Most of you probably never heard of it, but I bet that most of you have tried one of this company’s beers in your lifetime. Anheuser-Busch InBev (more known as AB InBev) is a multinational belgo-brazilian beer company (not Belgian brewery) which makes a 25% of all the beers in the world. It´s not really a brewery on its own, but a multinational company that buys breweries all over the world.
AB InBev comes at the same time from the merge of several other companies during the years, becoming a super company that works in over 30 countries and employs more than 120.000 workers. In 2015 they bought it’s biggest rival, SAB Miller and became the biggest and with the most breweries under its shadow.
They own many breweries along the world, being some of the most famous worlwide::
- Stella Artois
- Bud Light
- Pilsner Urquell (was from SAB Miller)
- Grolsch (was from SAB Miller)
- Peroni (was from SAB Miller)
- Tyskie (was from SAB Miller)
- Goose Island
- Meantime Brewing (was from SAB Miller)
- Camden Town Brewery
I’d venture to say that almost a 95% of their beers are comercial lagers that you can find in any supermarket. Due to the increase of craft breweries, and these being a potential competitor (in terms of educating people about proper beer, not about sales) AB InBev started in 2011 to buy smaller craft beer breweries -or at least, trying, because now they only have 10 small craft breweries.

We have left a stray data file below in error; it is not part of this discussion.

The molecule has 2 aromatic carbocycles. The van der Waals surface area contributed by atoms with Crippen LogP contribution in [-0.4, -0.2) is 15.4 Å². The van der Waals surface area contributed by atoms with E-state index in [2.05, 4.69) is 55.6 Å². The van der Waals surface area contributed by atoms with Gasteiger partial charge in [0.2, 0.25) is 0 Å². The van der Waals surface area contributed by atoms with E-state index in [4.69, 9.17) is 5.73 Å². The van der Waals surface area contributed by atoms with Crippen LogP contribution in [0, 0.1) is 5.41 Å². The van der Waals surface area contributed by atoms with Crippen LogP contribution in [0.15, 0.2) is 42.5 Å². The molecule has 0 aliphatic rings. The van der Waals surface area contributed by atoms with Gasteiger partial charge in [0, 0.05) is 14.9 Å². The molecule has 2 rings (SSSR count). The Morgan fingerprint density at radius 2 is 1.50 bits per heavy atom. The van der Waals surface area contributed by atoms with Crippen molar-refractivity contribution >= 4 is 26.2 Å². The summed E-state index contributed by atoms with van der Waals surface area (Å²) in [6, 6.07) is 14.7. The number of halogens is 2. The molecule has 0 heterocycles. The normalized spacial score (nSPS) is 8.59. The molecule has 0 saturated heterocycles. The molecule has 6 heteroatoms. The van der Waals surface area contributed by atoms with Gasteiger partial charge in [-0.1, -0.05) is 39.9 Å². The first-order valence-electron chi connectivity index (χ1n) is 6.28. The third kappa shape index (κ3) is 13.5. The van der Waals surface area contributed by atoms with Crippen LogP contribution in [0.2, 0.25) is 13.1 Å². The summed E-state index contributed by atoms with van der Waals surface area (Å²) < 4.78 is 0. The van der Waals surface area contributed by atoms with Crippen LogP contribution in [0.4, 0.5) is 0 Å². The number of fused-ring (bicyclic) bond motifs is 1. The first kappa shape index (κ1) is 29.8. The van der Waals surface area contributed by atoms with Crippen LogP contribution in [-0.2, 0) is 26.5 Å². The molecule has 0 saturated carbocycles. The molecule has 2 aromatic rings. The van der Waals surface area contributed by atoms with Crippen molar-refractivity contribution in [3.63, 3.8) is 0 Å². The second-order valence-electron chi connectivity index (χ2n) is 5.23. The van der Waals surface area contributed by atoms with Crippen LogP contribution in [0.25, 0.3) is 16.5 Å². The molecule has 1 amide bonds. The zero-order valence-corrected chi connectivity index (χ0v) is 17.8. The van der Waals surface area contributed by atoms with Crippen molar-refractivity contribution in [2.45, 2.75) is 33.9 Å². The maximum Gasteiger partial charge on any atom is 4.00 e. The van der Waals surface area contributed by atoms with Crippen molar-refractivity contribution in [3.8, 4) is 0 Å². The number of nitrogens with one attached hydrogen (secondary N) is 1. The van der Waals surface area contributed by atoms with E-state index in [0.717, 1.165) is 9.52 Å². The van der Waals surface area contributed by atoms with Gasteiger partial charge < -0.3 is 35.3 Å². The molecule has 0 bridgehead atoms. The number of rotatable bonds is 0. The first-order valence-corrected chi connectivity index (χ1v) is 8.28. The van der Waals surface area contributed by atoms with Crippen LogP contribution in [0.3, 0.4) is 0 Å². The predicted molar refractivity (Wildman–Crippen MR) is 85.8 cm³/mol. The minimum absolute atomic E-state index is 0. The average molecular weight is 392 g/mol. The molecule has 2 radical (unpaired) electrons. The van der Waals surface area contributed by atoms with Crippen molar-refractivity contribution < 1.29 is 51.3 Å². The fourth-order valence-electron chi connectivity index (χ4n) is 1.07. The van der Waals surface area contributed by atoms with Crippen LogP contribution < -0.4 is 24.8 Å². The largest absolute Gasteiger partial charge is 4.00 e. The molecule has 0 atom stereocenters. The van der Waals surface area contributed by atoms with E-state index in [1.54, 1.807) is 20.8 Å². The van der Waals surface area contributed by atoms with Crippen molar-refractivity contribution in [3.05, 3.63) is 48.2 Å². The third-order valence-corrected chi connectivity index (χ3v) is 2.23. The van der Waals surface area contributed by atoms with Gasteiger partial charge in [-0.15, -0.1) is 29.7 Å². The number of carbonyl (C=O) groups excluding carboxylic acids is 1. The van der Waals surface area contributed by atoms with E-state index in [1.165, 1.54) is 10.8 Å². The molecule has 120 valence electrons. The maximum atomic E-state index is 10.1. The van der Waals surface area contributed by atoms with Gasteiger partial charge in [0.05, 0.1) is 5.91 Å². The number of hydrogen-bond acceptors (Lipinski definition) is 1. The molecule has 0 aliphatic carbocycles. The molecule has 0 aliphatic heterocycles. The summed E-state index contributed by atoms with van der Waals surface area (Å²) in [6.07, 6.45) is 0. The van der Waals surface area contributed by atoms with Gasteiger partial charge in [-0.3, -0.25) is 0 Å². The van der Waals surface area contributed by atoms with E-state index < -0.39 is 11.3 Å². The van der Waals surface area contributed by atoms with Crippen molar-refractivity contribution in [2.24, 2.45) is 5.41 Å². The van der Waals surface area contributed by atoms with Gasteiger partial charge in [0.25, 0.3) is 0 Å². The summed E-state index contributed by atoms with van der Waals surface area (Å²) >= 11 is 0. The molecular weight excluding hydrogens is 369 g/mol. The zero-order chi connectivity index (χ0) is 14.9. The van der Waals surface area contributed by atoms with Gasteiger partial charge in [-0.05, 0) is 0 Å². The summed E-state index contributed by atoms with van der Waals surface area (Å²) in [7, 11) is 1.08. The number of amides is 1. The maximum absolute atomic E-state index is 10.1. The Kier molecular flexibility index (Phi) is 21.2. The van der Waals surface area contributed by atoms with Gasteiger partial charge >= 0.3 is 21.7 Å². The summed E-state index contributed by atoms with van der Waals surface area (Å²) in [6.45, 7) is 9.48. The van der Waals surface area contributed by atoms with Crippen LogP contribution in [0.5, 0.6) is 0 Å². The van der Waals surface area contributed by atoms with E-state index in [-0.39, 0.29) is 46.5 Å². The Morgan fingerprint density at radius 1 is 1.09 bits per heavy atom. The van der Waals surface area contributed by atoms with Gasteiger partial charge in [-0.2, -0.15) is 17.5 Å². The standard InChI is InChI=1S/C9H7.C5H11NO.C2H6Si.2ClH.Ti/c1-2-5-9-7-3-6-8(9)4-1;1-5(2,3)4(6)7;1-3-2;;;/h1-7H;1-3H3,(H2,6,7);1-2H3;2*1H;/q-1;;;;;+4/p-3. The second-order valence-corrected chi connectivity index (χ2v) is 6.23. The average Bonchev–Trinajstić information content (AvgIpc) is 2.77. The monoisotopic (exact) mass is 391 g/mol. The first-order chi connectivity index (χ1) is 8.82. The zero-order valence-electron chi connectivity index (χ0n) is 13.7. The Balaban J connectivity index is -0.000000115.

With the acquisition of SAB Miller, who was the one that controlled the South African hops market, this went to the hands of AB InBev. And they decided to restrict the production of these hops to 5% being sold outside of the company to craft breweries, and leaving the 95% for the production for the breweries that they control.
The last drop to fill the glass came a couple of months ago when they bought a stake of the popular beer review website, Ratebeer. In answer to that, some smaller breweries asked to take down their products from the website as they didn’t want to have anything to do with AB InBev.
At the end of the day, if you don’t know about beer and you go to buy yours to the supermarket, probably your money is going to end in the pockets of the big multinational company whose last priority is the quality of your drink.